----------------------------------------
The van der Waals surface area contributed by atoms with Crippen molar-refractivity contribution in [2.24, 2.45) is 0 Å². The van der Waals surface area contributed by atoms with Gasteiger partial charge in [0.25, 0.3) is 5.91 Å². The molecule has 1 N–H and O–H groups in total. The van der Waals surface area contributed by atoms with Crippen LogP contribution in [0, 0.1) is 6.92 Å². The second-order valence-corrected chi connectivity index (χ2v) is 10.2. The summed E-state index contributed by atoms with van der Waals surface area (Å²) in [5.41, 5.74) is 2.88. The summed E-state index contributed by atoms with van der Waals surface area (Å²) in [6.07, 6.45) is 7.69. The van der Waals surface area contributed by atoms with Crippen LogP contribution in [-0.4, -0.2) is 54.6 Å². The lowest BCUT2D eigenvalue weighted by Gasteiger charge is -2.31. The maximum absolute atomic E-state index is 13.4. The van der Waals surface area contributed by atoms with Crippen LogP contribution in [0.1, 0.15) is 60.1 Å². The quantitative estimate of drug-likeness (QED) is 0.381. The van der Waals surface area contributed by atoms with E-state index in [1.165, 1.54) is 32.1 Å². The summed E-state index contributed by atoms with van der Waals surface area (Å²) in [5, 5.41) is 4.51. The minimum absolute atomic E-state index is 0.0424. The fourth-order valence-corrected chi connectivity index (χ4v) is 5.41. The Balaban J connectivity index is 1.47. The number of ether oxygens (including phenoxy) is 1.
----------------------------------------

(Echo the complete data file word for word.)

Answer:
The van der Waals surface area contributed by atoms with Crippen molar-refractivity contribution in [2.24, 2.45) is 0 Å². The van der Waals surface area contributed by atoms with Gasteiger partial charge in [0.25, 0.3) is 5.91 Å². The molecule has 1 N–H and O–H groups in total. The van der Waals surface area contributed by atoms with Crippen LogP contribution in [0, 0.1) is 6.92 Å². The second-order valence-corrected chi connectivity index (χ2v) is 10.2. The summed E-state index contributed by atoms with van der Waals surface area (Å²) in [5.41, 5.74) is 2.88. The summed E-state index contributed by atoms with van der Waals surface area (Å²) in [6.07, 6.45) is 7.69. The van der Waals surface area contributed by atoms with Crippen LogP contribution in [-0.4, -0.2) is 54.6 Å². The lowest BCUT2D eigenvalue weighted by Gasteiger charge is -2.31. The maximum absolute atomic E-state index is 13.4. The van der Waals surface area contributed by atoms with Crippen LogP contribution in [0.1, 0.15) is 60.1 Å². The quantitative estimate of drug-likeness (QED) is 0.381. The van der Waals surface area contributed by atoms with E-state index in [1.165, 1.54) is 32.1 Å². The summed E-state index contributed by atoms with van der Waals surface area (Å²) in [5, 5.41) is 4.51. The minimum absolute atomic E-state index is 0.0424. The fourth-order valence-corrected chi connectivity index (χ4v) is 5.41. The Balaban J connectivity index is 1.47. The number of ether oxygens (including phenoxy) is 1.